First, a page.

Much has been written about the success of temporary policies states put in place for mailed-out ballot access during the 2020 election due to the pandemic. The resulting use of those ballots, and the percentage of the popular vote they represented was indeed stunning. But an untold story, until now, is how rapidly voters across the country have had their access to mailed-out ballots improved on a permanent policy basis. Here are some of the details that drive the accompanying graphic.
In this research, we examine the difference between five vote-by-mail policies in place in the 2018 midterm elections. We use statistical modeling to understand the effects of different vote-by-mail policies nationwide and estimate what might have changed in 2018 based on different voting systems. In general, we find that turnout increases as states move along the vote-by-mail policy continuum, removing administrative obstacles for voters in the process. Additionally, turnout gains are largest when counties progress several steps from more restrictive policies to less restrictive policies, and the Vote at Home policy has the most potential to impact young voters.
“This brief studies trends in mail ballot rejection rates in 2020 compared to previous years and how different factors, including sets of policies and policy changes, the political environment, and voter outreach, may have contributed to these changes in an extraordinary election year. Our main findings include:
- Mail ballot rejection rates decreased in most states in 2020 compared to 2018, and a number of states saw a consistent drop from 2016 to 2018 to 2020.
- Certain states that adapted their voting laws to make mail voting more accessible in 2020, particularly in the South, saw especially pronounced changes in rejection rates.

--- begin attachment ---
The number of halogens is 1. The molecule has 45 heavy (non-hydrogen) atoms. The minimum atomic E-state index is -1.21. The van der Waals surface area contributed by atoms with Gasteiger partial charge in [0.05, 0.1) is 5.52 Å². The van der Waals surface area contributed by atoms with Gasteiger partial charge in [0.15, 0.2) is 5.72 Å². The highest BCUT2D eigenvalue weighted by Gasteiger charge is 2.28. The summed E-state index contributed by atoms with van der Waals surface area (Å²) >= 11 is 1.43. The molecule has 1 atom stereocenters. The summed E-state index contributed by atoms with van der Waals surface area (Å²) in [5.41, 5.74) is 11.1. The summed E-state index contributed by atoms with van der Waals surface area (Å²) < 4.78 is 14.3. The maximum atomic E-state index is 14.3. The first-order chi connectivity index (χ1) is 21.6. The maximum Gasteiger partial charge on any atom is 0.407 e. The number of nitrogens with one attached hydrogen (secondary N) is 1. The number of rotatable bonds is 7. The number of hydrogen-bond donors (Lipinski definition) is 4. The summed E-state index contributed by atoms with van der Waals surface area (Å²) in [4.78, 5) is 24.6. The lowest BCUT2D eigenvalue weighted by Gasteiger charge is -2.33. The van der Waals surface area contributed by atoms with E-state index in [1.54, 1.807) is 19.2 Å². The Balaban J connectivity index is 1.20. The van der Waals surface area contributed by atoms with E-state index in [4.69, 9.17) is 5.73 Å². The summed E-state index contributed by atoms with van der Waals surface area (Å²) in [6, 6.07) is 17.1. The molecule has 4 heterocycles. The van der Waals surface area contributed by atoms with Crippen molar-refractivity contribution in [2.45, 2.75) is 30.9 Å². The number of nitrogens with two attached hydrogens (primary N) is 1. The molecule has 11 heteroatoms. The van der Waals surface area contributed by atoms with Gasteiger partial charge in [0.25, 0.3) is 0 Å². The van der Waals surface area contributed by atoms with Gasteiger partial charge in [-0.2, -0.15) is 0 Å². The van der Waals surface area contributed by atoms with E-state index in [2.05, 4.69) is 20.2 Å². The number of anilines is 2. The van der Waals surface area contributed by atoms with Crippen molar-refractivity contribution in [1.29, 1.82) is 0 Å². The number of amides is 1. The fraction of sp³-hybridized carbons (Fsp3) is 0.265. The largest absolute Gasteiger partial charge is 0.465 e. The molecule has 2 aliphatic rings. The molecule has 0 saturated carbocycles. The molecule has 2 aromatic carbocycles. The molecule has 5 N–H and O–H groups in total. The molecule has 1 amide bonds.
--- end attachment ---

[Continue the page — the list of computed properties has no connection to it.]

- In North Carolina, rejection rates vary from county to county. Previous studies of other states’ rejection rates found similar trends.
- States that implemented mail ballot policies, including ballot curing, increased ease of access when returning mail ballots at boards of elections, early voting sites, drop boxes, and ballot tracking, saw lower rejection rates than those that didn’t, though we caution against assuming a causal relationship.
- Previous academic and advocacy research suggests that voters of color, young voters, and first-time voters are disproportionately more likely to have their mail ballots rejected.”
Catalist and NVAHI have discussed the 2018 absentee and early vote totals and the impact of age. Below, we present the absentee and early vote (AVEV) distribution within the AVEV states in 2018, by age. The AVEV vote does not necessarily represent the general election electorate in each state – states vary in their adoption, and the regulations governing who can legally vote early or absentee – but in many states the AVEV vote represents a significant portion of the total 2018 vote.
This research finds that expansion of vote at home systems increases turnout and reduces ballot roll-off.
Abstract: “A central question in the study of democratic governance concerns the conditions under which voters make informed choices at the ballot box. I exploit the staggered implementation of an electoral reform in a U.S. state to study the effects of electoral institutions on voter information and political accountability. I find that [vote at home] elections cause an increase in turnout in municipal elections and a decrease in ballot roll-off on statewide ballot measures in presidential election years in some counties, which is largely consistent with my argument that voters gather more information about politics when voting by mail. Further, there is strong evidence that vote-by-mail results in a decrease in taxing and spending in municipalities. The institution has less conclusive effects on municipal accountability audit outcomes. Using data from the Catalist voter file I show that these results cannot be explained by changes in the composition of the electorate caused by vote-by-mail.”